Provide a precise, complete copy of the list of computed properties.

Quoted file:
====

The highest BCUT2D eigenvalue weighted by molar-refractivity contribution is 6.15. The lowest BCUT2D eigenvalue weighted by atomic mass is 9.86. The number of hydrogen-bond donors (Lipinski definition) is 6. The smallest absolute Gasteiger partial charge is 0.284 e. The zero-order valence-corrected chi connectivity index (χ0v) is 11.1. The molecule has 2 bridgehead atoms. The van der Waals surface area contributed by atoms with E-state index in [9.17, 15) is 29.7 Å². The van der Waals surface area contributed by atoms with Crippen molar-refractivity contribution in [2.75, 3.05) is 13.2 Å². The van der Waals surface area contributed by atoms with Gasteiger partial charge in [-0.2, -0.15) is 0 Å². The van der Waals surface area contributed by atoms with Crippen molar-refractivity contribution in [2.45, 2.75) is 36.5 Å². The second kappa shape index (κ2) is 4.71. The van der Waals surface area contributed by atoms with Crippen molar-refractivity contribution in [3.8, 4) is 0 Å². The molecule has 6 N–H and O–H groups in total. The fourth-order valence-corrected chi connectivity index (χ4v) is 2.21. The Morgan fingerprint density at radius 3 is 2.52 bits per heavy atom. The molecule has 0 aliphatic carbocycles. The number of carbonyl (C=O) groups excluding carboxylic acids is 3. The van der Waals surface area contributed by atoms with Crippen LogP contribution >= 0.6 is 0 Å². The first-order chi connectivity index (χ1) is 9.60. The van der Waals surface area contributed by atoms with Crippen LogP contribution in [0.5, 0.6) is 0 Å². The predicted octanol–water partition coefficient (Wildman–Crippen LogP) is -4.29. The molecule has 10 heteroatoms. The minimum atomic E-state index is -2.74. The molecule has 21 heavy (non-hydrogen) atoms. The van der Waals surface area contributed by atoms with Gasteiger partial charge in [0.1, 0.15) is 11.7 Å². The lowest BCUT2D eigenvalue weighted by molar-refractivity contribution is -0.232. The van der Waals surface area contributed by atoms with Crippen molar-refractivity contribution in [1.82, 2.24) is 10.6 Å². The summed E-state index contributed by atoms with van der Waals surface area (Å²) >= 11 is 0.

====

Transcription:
The highest BCUT2D eigenvalue weighted by molar-refractivity contribution is 6.15. The lowest BCUT2D eigenvalue weighted by atomic mass is 9.86. The number of hydrogen-bond donors (Lipinski definition) is 6. The smallest absolute Gasteiger partial charge is 0.284 e. The zero-order valence-corrected chi connectivity index (χ0v) is 11.1. The molecule has 2 bridgehead atoms. The van der Waals surface area contributed by atoms with E-state index in [9.17, 15) is 29.7 Å². The van der Waals surface area contributed by atoms with Crippen molar-refractivity contribution in [2.75, 3.05) is 13.2 Å². The van der Waals surface area contributed by atoms with Gasteiger partial charge in [-0.2, -0.15) is 0 Å². The van der Waals surface area contributed by atoms with Crippen molar-refractivity contribution in [2.45, 2.75) is 36.5 Å². The second kappa shape index (κ2) is 4.71. The van der Waals surface area contributed by atoms with Crippen molar-refractivity contribution in [3.8, 4) is 0 Å². The molecule has 6 N–H and O–H groups in total. The fourth-order valence-corrected chi connectivity index (χ4v) is 2.21. The Morgan fingerprint density at radius 3 is 2.52 bits per heavy atom. The molecule has 0 aliphatic carbocycles. The number of carbonyl (C=O) groups excluding carboxylic acids is 3. The van der Waals surface area contributed by atoms with Crippen LogP contribution >= 0.6 is 0 Å². The first-order chi connectivity index (χ1) is 9.60. The van der Waals surface area contributed by atoms with Crippen LogP contribution in [0.5, 0.6) is 0 Å². The predicted octanol–water partition coefficient (Wildman–Crippen LogP) is -4.29. The molecule has 10 heteroatoms. The minimum atomic E-state index is -2.74. The molecule has 21 heavy (non-hydrogen) atoms. The van der Waals surface area contributed by atoms with Gasteiger partial charge in [0.1, 0.15) is 11.7 Å². The lowest BCUT2D eigenvalue weighted by molar-refractivity contribution is -0.232. The van der Waals surface area contributed by atoms with Crippen molar-refractivity contribution in [1.82, 2.24) is 10.6 Å². The summed E-state index contributed by atoms with van der Waals surface area (Å²) >= 11 is 0.